Unlike essays, which are long and require research, short stories are writings of fiction that are typically no longer than 8,000 words. It usually includes a protagonist (sometimes two), a plot structure, and a beginning-middle-end. Short stories are a lot of work, but once you are good at them, you will be able to succeed in other pieces of writing as well. As always, when writing, a clear purpose and audience for whom you are writing is beneficial.
If you want to write a great short story, follow these important steps:
Read, read, read
Reading is important for any writer. Make sure to read a variety of short stories to get a feel of what you want to write. It also helps you learn how different short stories are structured and how authors create their recognizable flow.
Decide on a key emotion
This key emotion will be the feeling or impression you want to leave for your readers and will be the framework of your story. The strongest emotions come from real life, so think about this as you decide on a core emotion. Once you have an emotion, you will be able to relate a person, problem, fear, or conflict to it.
Think about the people closest to you and create a character based on them. Include quirks, habits, characteristics, or any unique qualities that will help your short story and its characters come to life.
Focus your attention on one or two characters, but remember to spend some time on your supporting characters as well. In order for your short story to be intriguing, you have to know your characters well.
Draft an outline
Brainstorm and plan out a rough outline of how you want to showcase your story. Here is an example:Click on the image to view the outline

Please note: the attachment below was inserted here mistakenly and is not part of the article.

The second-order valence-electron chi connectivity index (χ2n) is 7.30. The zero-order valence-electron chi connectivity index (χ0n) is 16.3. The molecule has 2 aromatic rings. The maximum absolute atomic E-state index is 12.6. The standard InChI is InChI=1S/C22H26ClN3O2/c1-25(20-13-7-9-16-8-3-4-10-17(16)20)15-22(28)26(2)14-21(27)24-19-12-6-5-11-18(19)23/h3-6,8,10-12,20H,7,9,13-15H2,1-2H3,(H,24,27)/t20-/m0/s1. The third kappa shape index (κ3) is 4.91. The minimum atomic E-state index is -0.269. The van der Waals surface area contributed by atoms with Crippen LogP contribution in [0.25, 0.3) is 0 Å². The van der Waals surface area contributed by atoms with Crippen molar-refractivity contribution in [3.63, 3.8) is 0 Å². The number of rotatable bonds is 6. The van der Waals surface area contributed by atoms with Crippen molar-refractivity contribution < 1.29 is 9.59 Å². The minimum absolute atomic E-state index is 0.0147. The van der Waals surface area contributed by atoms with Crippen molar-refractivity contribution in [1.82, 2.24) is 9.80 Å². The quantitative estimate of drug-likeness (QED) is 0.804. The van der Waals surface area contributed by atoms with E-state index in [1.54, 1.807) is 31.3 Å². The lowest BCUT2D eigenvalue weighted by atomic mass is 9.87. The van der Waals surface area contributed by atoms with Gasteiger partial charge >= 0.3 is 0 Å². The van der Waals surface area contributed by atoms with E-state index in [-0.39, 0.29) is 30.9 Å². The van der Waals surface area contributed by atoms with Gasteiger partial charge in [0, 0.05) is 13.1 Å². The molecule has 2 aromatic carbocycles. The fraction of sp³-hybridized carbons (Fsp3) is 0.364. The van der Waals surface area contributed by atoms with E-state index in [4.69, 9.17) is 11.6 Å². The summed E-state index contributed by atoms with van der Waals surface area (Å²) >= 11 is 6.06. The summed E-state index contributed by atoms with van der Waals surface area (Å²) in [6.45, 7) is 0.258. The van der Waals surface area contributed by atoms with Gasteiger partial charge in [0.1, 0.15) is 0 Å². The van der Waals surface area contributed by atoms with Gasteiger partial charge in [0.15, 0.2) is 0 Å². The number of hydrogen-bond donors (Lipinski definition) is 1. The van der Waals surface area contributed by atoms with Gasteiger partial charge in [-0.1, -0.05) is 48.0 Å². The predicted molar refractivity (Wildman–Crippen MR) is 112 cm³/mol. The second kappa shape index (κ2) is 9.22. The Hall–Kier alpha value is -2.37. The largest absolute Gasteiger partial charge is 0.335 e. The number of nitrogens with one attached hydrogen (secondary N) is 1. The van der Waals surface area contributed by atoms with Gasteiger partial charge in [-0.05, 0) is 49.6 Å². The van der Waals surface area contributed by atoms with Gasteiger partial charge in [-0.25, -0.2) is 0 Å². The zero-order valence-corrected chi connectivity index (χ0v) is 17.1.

It’s important to note that once you have your characters, setting, and goal/problem, you should be able to develop a plot using the outline above.
Find the hook
Many writers like to “hook” their readers in with something that is different but relates to the core of your story. An example of this would be: “Chika climbs in through the store window first and then holds the shutter as the woman climbs in after her.” (Adichie, 2009) As a reader, this hook makes me wonder why Chika and the other woman are climbing through the store window. It’s intriguing and leaves you wondering what will happen next.
Write it down
With your outline in mind, put pen-to-paper and write. Make sure that every sentence you write relates back to the main point or focus of your story. Don’t worry about writing a perfect first draft. You will need to edit and polish up your story once you see what it looks like at the end.
Write a memorable ending
Your ending needs to be strong. It will answer the burning question: how would a reader want this story to end? Reread your story, look over the plot, and decide how you can end your story with a metaphorical ‘bang’. Ideally, you have to decide what is going to happen to the character(s) and how you can create an impactful ending. Here, you will ideally circle back to the main idea stated in the beginning of your story.
Edit, edit, edit
Spend some time editing your story. Editing is such a crucial part in any piece of writing. Sometimes, it’s not easy to write, so in most cases, your writing will not be perfect the first time around. As you edit, check for the following:
- Point of view consistency
- Sentence formation
- Verb tense consistency
- Plot/setting consistency
- Word choice
Another useful tip is to make sure to have a family member or close friend proofread your work for you. You would be surprised at the errors you might miss that a fresh set of eyes won’t.
So, there you have it! I hope you find my tips on how to write an epic short story useful. Remember, that a short story comes from your own ideas and imagination. It’s a great way to capture an audience and make a lasting impression. Lastly, proofreading your short story is key in order to visualize the flow of words, consistency of your plot and character(s), and strength of your key emotion.
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Adichie, Chimamanda Ngozi. “A Private Experience: a short story”. The Thing Around Your Neck, Fourth Estate, April 2009. Retrieved May 10th, 2020 from https://www.theguardian.com/books/2008/dec/28/chimamanda-ngozi-adichie-short-story